It’s the holiday season again!
With Christmas, Hanukkah, Kwanzaa, St. Nicholas Tag, Saturnalia, Winter Solstice, and Pancha Ganapati all coming up in December, it’s around the time that people start buying gifts for their family and friends. I may not strongly endorse the rampant commercialism of the holidays (quality time beats gifts everyday), but many people find joy in gift giving. Keeping that in mind, some folks struggle to find the right gifts for their loved ones with disabilities. People want to give each other useful gifts–things that will be appreciated. As your resident spoonie (a person with disabilities), I am here to help you find the perfect, practical gift which the receiver will love. I hope it helps you with your shopping.
Heating pad: This item will help your spoonie ease the aches and pains of daily life. It will be especially helpful for those hypersensitive to temperature changes.
Crockpot: Crockpots are a miracle for chronically ill folks! They allow us to cook with minimal effort in order to preserve energy.
Pajamas: Comfy pajamas are a fantastic gift for moments of high fatigue and/or pain.
Silky or soft sheets: For someone who spends a large portion of time in bed, nice sheets can be a luxury that helps make bedridden days more tolerable.
An Audible gift card: The spoonie bookworm doesn’t always have enough energy to hold a book or use their tired eyes. Getting them an Audible gift card allows them to enjoy books without expending more spoons.
A journal: Folks going through mental illness and therapy will often be asked to keep track of thoughts, medication usage, and many other things. Gifting a nice journal helps your spoonie with their journey. It also combats brain fog which is a common occurrence among the disabled community.
Wall art: Being chronically ill means spending a lot of time in your house. Wall art helps prevent people from losing their mind staring at blank walls. (It gives you an excuse to support a small business owning artist.)
Noise canceling headphones: When overstimulated, spoonies tend to lose energy rapidly. This gift can assist in replenishing spoons and prevent further pain/exhaustion.
A light therapy lamp: For those with Seasonal Affective Disorder and people who can’t get outside nearly enough (common in folks with disabilities), light therapy lamps and boxes supplement vitamin D in place of the sun. This is important for boosting mood and fighting mental illnesses.
Scented candles: Scented candles can be extremely calming, a nice gift for people struggling through disabilities. (Some chronic illnesses cause an olfactory sensitivity, so only give this if you know they aren’t scent sensitive.)
Coloring books and markers: This is a fantastic gift for spoonies because they can be used sitting, laying down, at the table, or in bed. Coloring books travel well and can be relaxing/mindless.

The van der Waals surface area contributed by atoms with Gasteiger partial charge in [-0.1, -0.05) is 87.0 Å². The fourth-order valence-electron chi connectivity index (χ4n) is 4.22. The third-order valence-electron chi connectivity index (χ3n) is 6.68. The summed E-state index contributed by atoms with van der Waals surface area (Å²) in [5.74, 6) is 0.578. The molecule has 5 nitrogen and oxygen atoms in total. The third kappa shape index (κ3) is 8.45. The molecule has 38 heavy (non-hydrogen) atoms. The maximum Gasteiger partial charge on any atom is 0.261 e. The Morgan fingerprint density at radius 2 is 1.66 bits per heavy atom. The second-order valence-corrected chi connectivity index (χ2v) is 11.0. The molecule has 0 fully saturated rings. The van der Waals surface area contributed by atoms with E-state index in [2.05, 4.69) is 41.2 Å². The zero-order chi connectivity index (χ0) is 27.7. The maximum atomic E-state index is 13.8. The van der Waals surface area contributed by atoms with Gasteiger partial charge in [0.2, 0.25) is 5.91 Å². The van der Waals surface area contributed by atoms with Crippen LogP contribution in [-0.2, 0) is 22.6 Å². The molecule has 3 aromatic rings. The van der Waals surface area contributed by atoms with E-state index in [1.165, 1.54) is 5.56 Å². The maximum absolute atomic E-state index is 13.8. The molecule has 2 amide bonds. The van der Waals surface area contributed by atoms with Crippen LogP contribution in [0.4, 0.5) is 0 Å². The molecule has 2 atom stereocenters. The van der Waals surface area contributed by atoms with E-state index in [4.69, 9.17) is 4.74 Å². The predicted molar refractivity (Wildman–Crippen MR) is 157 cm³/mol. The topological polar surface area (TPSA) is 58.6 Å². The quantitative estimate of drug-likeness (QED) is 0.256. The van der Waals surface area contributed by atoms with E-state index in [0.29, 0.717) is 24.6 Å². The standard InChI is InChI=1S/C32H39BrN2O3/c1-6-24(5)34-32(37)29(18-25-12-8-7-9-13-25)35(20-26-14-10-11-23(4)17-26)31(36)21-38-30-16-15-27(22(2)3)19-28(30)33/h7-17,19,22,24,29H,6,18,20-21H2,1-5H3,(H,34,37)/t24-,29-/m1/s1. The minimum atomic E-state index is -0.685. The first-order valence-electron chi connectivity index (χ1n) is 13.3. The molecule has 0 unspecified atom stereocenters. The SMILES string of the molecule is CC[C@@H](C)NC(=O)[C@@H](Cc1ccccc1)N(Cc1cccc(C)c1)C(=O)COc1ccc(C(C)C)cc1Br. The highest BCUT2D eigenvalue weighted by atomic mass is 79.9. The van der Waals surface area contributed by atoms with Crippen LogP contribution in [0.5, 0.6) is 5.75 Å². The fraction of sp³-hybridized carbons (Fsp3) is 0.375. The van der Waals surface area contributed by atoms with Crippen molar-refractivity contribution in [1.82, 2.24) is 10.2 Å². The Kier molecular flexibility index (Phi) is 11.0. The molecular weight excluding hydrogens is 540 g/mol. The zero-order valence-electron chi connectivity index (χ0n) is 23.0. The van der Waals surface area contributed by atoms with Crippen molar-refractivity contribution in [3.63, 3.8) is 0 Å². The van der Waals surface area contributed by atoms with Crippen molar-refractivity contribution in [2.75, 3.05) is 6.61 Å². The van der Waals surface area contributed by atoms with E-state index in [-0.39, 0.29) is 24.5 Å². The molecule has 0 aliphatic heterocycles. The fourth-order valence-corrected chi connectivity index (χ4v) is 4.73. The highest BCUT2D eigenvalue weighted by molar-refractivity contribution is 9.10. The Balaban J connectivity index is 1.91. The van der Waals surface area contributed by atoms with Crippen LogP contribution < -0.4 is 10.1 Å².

Leg warmers, arm warmers, fuzzy socks, hats, and gloves: Many folks with chronic illnesses suffer from temperature dysregulation. Warm accessories can be helpful for people with disabilities, especially those living in cold weather environments.
A non-spill water bottle or travel mug: When on-the-go, this gift can save money, decrease necessary social interaction, and won’t cause issues for those with decreased dexterity/balance.
2D glasses: Photo-sensitivities prevent people from watching movies in the theatre due to the increasing popularity of 3D films. 2D glasses, products that convert the films back to the traditional format, allows spoonies with this symptom to still socialize at the movies without agitating their disability.
Himalayan salt lamps: Himalayan salt lamps purify and ionize the air, decreasing respiratory struggles and allergies. (Beware though, there are fakes on the market. Verify authenticity before purchasing.)
Stylish pill boxes: As sufferers of chronic illness/es, we have to carry medications with us, and it often makes us self-conscious. Gifting a stylish pill box can help us function without the extra embarrassment of fumbling through multiple pill bottles.
Mostly, just try to be considerate of your spoonie loved one this season. Temperature changes, social engagements, and normal holiday-induced stress all can affect people with chronic illnesses more than it would people that are neurotypical and able-bodied. Taking extra time to check in on your chronically ill loved ones reminds them that they are loved and supported. We appreciate that you think about our unique needs.
Like and share this post to assist others attempting to brainstorm ideas. If you have any other suggestions for practical holiday gifts you’d want as a spoonie or that your spoonie loved one has enjoyed in the past, feel free to share your ideas down below.